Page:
Literary criticism in the present day has become a profession,—but it has ceased to be an art. Its object is no longer that of proving that certain literary work is good and other literary work is bad, in accordance with rules which the critic is able to define. English criticism at present rarely even pretends to go so far as this. It attempts, in the first place, to tell the public whether a book be or be not worth public attention; and, in the second place, so to describe the purport of the work as to enable those who have not time or inclination for reading it to feel that by a short cut they can become acquainted with its contents. Both these objects, if fairly well carried out, are salutary. Though the critic may not be a profound judge himself; though not unfrequently he be a young man making his first literary attempts, with tastes and judgment still unfixed, yet he probably has a conscience in the matter, and would not have been selected for that work had he not shown some aptitude for it. Though he may be not the best possible guide to the undiscerning, he will be better than no guide at all. Real substantial criticism must, from its nature, be costly, and that which the public wants should at any rate be cheap. Advice is given to many thousands, which, though it may not be the best advice possible, is better than no advice at all. Then that description of the work criticised, that compressing of the much into very little,—which is the work of many modern critics or reviewers,—does enable many to know something of what is being said, who without it would know nothing.
I do not think it is incumbent on me at present to name periodicals in which this work is well done, and to make complaints of others by which it is scamped. I should give offence, and might probably be unjust. But I think I may certainly say that as some of these periodicals are certainly entitled to great praise for the manner in which the work is done generally, so are others open to very severe censure,—and that the praise and that the censure are chiefly due on behalf of one virtue and its opposite vice. It is not critical ability that we have a right to demand, or its absence that we are bound to deplore. Critical ability for the price we pay is not attainable. It is a faculty not peculiar to Englishmen, and when displayed is very frequently not appreciated. But that critics should be honest we have a right to demand, and critical dishonesty we are bound to expose. If the writer will tell us what he thinks, though his thoughts be absolutely vague and useless, we can forgive him; but when he tells us what he does not think, actuated either by friendship or by animosity, then there should be no pardon for him. This is the sin in modern English criticism of which there is most reason to complain.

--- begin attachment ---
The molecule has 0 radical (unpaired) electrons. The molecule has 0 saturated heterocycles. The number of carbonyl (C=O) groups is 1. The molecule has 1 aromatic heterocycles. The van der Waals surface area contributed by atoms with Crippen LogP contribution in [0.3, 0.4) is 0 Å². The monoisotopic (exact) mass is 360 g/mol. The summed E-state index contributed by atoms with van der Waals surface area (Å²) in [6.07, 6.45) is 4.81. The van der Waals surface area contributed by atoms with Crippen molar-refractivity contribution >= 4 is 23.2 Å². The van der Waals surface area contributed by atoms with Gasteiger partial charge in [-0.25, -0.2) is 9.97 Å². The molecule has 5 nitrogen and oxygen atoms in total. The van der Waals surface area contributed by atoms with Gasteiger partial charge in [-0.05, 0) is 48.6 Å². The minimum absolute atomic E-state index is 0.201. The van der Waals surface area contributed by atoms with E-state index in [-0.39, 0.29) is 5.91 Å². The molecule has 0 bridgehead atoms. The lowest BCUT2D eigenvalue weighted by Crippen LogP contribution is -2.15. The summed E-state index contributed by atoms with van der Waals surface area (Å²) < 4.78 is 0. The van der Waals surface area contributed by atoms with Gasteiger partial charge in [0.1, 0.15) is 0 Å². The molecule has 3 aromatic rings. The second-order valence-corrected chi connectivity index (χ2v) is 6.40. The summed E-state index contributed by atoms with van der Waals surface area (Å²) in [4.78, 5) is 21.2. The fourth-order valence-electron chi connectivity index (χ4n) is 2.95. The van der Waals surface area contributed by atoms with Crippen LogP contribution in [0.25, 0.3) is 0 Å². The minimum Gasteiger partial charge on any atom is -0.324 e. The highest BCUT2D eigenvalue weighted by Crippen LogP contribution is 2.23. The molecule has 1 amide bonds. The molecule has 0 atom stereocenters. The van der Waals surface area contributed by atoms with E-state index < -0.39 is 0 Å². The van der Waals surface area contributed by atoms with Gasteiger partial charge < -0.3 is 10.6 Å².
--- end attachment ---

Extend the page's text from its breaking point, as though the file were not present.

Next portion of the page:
It is a lamentable fact that men and women lend themselves to this practice who are neither vindictive nor ordinarily dishonest. It has become ‘the custom of the trade,’ under the veil of which excuse so many tradesmen justify their malpractices! When a struggling author learns that so much has been done for A by the Barsetshire Gazette, so much for B by the Dillsborough Herald, and, again, so much for C by that powerful metropolitan organ the Evening Pulpit, and is told also that A and B and C have been favoured through personal interest, he also goes to work among the editors, or the editors’ wives,—or perhaps, if he cannot reach their wives, with their wives’ first or second cousins. When once the feeling has come upon an editor or a critic that he may allow himself to be influenced by other considerations than the duty he owes to the public, all sense of critical or of editorial honesty falls from him at once. Facilis descensus Averni. In a very short time that editorial honesty becomes ridiculous to himself. It is for other purpose that he wields the power; and when he is told what is his duty, and what should be his conduct, the preacher of such doctrine seems to him to be quixotic. ‘Where have you lived, my friend, for the last twenty years,’ he says in spirit, if not in word, ‘that you come out now with such stuff as old-fashioned as this?’ And thus dishonesty begets dishonesty, till dishonesty seems to be beautiful. How nice to be good-natured! How glorious to assist struggling young authors, especially if the young author be also a pretty woman! How gracious to oblige a friend! Then the motive, though still pleasing, departs further from the border of what is good. In what way can the critic better repay the hospitality of his wealthy literary friend than by good-natured criticism,—or more certainly ensure for himself a continuation of hospitable favours?